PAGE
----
The Budget-Mr. Millar

the wheel, making up their minds to rise to the highest state of efficiency, they will find that they also can operate successfully. And, those who are buying automobiles among whom are many returned soldiers, just as there are in the delegation, will be able to get their cars at a lower price, while the feeling that now prevails in the country, that an industry has been receiving too much protection, will have been removed.

I want to refer briefly to a statement made by the hon. member for Muskoka-Ontario (Mr. McGibbon), that the western farmer is being given protection in the way of freight rates. That is a common fallacy. There are in the esat, I believe, many people who are under the impression that the west is being bonused, that our grain is being carried at a freight rate that represents a loss to the railways. An official of the Canadian National Railways recently made the statement that the western wheat crop was carried at a loss of 16,000,000.

Topic:   THE BUDGET
Subtopic:   CONTINUATION OF DEBATE ON THE ANNUAL
Sub-subtopic:   FINANCIAL STATEMENT OF THE MINISTER OF FINANCE
Permalink
CON

James Dew Chaplin

Conservative (1867-1942)

Mr. CHAPLIN (Lincoln):

Who would

know better?

Topic:   THE BUDGET
Subtopic:   CONTINUATION OF DEBATE ON THE ANNUAL
Sub-subtopic:   FINANCIAL STATEMENT OF THE MINISTER OF FINANCE
Permalink
CON

Peter McGibbon

Conservative (1867-1942)

Mr. McGIBBON:

May I ask the hon.

member a question?

Topic:   THE BUDGET
Subtopic:   CONTINUATION OF DEBATE ON THE ANNUAL
Sub-subtopic:   FINANCIAL STATEMENT OF THE MINISTER OF FINANCE
Permalink
LIB

Hewitt Bostock (Speaker of the Senate)

Liberal

Mr. SPEAKER:

Order.

Topic:   THE BUDGET
Subtopic:   CONTINUATION OF DEBATE ON THE ANNUAL
Sub-subtopic:   FINANCIAL STATEMENT OF THE MINISTER OF FINANCE
Permalink
PRO

John Millar

Progressive

Mr. MILLAR:

When I have finished this.

It is surely rather strange that the railways make their best net profits in the months when they are carrying our grain. If they are carrying that grain at a loss, how is it they make a greater profit at that time than at any other period of the year? Yet that is what they do. What does that statement mean? Does it mean they lost $6,000,000 by getting less than they would have got under the old rate? When he was asked to give the proof, he stated that he would do so, but later he changed his mind and, I understand, stated he would give the commission an opportunity of looking through the accounts. If any member of this House or any officials of the railways can prove that the freight rates in western Canada, not on wheat alone-we would like the figures on wheat to be separated and see where we are at on that traffic-but taking the freight rates with the express rates, are less than they are in eastern Canada, we will be quite willing to equalize them. It might be news to some people who say that the east is carrying the west in this way to find that the freight rates on other commodities are considerably higher in the west than they are in the east. Statements have been made that our railways are losing money because they are carrying freight at rates less than those prevailing in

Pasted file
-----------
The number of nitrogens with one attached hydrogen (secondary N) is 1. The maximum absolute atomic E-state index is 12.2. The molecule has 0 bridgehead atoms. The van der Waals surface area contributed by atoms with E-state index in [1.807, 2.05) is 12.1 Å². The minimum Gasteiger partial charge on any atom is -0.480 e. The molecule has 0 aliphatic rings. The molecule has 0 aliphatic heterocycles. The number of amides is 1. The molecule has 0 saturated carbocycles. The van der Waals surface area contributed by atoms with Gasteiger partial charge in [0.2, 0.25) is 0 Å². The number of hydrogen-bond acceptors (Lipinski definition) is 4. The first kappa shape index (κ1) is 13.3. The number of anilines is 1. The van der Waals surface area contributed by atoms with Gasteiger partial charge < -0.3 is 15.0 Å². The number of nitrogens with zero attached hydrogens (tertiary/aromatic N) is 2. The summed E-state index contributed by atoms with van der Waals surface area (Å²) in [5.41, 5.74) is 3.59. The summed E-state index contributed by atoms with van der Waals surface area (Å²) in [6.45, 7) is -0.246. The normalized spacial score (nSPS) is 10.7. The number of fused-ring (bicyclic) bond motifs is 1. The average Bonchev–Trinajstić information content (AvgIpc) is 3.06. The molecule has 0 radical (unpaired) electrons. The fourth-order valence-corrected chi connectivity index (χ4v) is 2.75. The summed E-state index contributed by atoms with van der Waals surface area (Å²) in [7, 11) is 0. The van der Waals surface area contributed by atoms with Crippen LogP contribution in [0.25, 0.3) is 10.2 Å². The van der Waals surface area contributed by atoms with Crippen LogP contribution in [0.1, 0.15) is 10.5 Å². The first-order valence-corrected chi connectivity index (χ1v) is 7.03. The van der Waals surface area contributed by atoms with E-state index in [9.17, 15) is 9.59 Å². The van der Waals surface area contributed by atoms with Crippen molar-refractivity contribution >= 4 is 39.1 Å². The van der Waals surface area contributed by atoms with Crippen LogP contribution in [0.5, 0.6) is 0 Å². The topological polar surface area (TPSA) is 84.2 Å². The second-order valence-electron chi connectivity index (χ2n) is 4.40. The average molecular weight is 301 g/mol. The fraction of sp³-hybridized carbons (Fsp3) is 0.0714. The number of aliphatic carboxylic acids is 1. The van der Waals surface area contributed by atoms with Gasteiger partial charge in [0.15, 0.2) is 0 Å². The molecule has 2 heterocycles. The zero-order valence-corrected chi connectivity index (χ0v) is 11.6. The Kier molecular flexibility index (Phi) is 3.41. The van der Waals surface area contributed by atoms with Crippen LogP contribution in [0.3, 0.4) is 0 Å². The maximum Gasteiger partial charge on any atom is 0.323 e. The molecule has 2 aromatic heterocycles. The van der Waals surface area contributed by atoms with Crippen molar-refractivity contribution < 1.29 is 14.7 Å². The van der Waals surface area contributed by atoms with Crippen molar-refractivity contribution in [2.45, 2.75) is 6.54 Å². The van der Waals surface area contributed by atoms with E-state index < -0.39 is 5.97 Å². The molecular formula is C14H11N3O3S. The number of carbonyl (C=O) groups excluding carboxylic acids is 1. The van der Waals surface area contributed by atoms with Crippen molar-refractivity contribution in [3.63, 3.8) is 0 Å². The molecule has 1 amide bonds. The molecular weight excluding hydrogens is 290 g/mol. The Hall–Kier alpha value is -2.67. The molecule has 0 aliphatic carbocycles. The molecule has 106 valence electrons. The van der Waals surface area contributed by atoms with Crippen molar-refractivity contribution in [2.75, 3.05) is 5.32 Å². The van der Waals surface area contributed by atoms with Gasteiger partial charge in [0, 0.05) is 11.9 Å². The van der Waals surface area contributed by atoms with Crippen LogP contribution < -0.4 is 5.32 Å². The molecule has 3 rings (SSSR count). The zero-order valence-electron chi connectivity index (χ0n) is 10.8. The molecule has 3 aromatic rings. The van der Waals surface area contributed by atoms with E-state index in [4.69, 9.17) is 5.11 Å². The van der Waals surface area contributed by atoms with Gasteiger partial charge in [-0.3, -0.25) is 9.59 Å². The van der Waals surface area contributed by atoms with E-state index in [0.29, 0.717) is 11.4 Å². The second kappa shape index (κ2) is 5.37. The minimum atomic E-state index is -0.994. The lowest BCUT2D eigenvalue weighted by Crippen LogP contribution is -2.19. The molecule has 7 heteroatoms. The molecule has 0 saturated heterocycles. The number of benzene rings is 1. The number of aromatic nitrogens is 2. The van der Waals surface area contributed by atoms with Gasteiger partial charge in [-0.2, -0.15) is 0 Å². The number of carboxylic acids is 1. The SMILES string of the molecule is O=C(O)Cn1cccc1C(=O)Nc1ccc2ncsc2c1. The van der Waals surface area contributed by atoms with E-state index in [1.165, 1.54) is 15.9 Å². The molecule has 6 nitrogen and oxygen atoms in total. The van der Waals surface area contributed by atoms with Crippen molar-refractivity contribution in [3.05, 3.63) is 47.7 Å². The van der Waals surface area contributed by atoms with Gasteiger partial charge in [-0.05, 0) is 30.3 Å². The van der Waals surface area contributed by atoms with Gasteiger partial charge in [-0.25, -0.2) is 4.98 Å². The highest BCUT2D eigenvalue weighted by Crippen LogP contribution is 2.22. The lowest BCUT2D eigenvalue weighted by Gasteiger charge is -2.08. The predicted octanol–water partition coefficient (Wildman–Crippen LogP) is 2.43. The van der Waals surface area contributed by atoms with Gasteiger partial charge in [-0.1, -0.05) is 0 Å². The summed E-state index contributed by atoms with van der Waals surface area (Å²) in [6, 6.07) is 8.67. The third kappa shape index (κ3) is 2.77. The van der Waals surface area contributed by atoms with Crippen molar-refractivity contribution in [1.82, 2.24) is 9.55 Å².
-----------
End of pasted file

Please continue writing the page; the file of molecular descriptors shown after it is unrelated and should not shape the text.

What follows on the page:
14011-174J

the United States. True, they are carrying grain for a less rate, but all the conditions must be taken into consideration. A railway official in United States when laying the difficulties that United States railways have to face before a rate tribunal in North Dakota made this statement:

A large number of figures showing the amount of (rack operated by the two railroads, and comparisons on the rate of taxes per mile and per $100 revenue, were produced by the witness.

The two lines were the Great Northern and the Canadian Pacific.

He declared that the Great Northern in 1924 paid taxes at the rate of $1,243 per mile, while the Canadian Pacific paid $311 per mile.

That in itself enables our Canadian railways, other things being equal, to carry commodities at a lower rate.

Topic:   THE BUDGET
Subtopic:   CONTINUATION OF DEBATE ON THE ANNUAL
Sub-subtopic:   FINANCIAL STATEMENT OF THE MINISTER OF FINANCE
Permalink
CON

Peter McGibbon

Conservative (1867-1942)

Mr. McGIBBON:

Might I ask the question now?

Topic:   THE BUDGET
Subtopic:   CONTINUATION OF DEBATE ON THE ANNUAL
Sub-subtopic:   FINANCIAL STATEMENT OF THE MINISTER OF FINANCE
Permalink
PRO

John Millar

Progressive

Mr. MILLAR:

Yes.

Topic:   THE BUDGET
Subtopic:   CONTINUATION OF DEBATE ON THE ANNUAL
Sub-subtopic:   FINANCIAL STATEMENT OF THE MINISTER OF FINANCE
Permalink
CON

Peter McGibbon

Conservative (1867-1942)

Mr. McGIBBON:

Does not the hon. member know that in a return prepared by the statistical department, and presented to the House by the Minister of Railways of this government which my hon. friend supports, it is stated that the operating ratio on wheat is $1.26?

Topic:   THE BUDGET
Subtopic:   CONTINUATION OF DEBATE ON THE ANNUAL
Sub-subtopic:   FINANCIAL STATEMENT OF THE MINISTER OF FINANCE
Permalink
PRO

John Millar

Progressive

Mr. MILLAR:

I shall require a little

further information before I answer that question.

Topic:   THE BUDGET
Subtopic:   CONTINUATION OF DEBATE ON THE ANNUAL
Sub-subtopic:   FINANCIAL STATEMENT OF THE MINISTER OF FINANCE
Permalink
CON

Peter McGibbon

Conservative (1867-1942)

Mr. McGIBBON:

The explanation is that it cost the railway $1.26 to do a dollar's worth of business. In other words, that is the operating ratio.

Topic:   THE BUDGET
Subtopic:   CONTINUATION OF DEBATE ON THE ANNUAL
Sub-subtopic:   FINANCIAL STATEMENT OF THE MINISTER OF FINANCE
Permalink
PRO

John Millar

Progressive

Mr. MILLAR:

Was that on wheat alone?

Topic:   THE BUDGET
Subtopic:   CONTINUATION OF DEBATE ON THE ANNUAL
Sub-subtopic:   FINANCIAL STATEMENT OF THE MINISTER OF FINANCE
Permalink

April 23, 1926